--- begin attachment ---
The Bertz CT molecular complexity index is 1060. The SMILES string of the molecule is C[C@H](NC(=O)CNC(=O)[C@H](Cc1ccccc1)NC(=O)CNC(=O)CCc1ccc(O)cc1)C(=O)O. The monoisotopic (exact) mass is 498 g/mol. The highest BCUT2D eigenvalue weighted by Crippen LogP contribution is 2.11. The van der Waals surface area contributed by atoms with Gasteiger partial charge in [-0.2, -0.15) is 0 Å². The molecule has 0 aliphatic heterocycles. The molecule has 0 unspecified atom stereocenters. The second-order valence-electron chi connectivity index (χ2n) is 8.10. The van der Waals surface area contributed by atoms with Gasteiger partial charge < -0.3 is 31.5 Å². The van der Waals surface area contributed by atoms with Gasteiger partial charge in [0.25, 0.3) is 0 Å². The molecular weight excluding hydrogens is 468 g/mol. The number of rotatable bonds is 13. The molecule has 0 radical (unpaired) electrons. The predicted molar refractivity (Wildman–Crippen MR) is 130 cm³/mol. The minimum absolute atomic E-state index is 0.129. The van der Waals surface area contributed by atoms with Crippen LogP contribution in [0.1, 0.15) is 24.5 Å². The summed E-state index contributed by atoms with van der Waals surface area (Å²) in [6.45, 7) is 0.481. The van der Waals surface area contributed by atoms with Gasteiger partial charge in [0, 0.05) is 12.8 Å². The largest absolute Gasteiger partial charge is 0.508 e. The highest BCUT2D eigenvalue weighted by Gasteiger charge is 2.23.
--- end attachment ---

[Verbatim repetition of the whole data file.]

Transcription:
The Bertz CT molecular complexity index is 1060. The SMILES string of the molecule is C[C@H](NC(=O)CNC(=O)[C@H](Cc1ccccc1)NC(=O)CNC(=O)CCc1ccc(O)cc1)C(=O)O. The monoisotopic (exact) mass is 498 g/mol. The highest BCUT2D eigenvalue weighted by Crippen LogP contribution is 2.11. The van der Waals surface area contributed by atoms with Gasteiger partial charge in [-0.2, -0.15) is 0 Å². The molecule has 0 aliphatic heterocycles. The molecule has 0 unspecified atom stereocenters. The second-order valence-electron chi connectivity index (χ2n) is 8.10. The van der Waals surface area contributed by atoms with Gasteiger partial charge < -0.3 is 31.5 Å². The van der Waals surface area contributed by atoms with Gasteiger partial charge in [0.25, 0.3) is 0 Å². The molecular weight excluding hydrogens is 468 g/mol. The number of rotatable bonds is 13. The molecule has 0 radical (unpaired) electrons. The predicted molar refractivity (Wildman–Crippen MR) is 130 cm³/mol. The minimum absolute atomic E-state index is 0.129. The van der Waals surface area contributed by atoms with Crippen LogP contribution in [0.1, 0.15) is 24.5 Å². The summed E-state index contributed by atoms with van der Waals surface area (Å²) in [6.45, 7) is 0.481. The van der Waals surface area contributed by atoms with Gasteiger partial charge in [0, 0.05) is 12.8 Å². The largest absolute Gasteiger partial charge is 0.508 e. The highest BCUT2D eigenvalue weighted by Gasteiger charge is 2.23.